D&C 132 - The Law of Sarah

The author of The CES Letter apparently does not understand the law of Sarah.

In D&C 132:65, the law of Sarah is discussed only as it applies to the wife of the keyholder (the "one" man holding the sealing keys).

If she (Emma) accepts plural marriage, she guides future polygamous additions to the family. If she rejects plural marriage, the husband is not bound to remain monogamous due to her disobedience. Emma rejected plural marriage in Kirtland, Ohio, in 1836. If Emma had rejected plural marriage when presented in Nauvoo, she would have been under condemnation (D&C 132:65). Consequently, delaying that introduction was advantageous to both her and Joseph.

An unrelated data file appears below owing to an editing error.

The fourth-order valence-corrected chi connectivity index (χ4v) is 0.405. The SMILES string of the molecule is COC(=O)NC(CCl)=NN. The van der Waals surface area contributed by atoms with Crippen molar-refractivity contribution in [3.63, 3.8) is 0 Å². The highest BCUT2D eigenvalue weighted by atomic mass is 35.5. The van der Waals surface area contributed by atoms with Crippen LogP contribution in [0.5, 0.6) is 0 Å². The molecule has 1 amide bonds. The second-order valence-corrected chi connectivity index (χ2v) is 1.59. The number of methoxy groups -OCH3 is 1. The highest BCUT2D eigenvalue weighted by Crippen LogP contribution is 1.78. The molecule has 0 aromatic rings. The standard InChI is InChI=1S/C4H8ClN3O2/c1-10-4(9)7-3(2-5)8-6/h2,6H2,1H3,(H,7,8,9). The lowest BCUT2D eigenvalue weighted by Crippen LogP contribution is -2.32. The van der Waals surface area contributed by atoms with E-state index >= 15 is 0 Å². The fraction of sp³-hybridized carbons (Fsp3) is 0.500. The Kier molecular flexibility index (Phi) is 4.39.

Emma accepted plural marriage, giving Joseph four wives and later approving a fifth, but she also vacillated in her support.

The last nine months of the Prophet’s life, Emma regulated his plural marriage family in the privacy of the Nauvoo Mansion where several plural wives lived together with them.


Additional Resources:

Joseph Smith’s Polygamy: Toward a Better Understanding by Laura Hales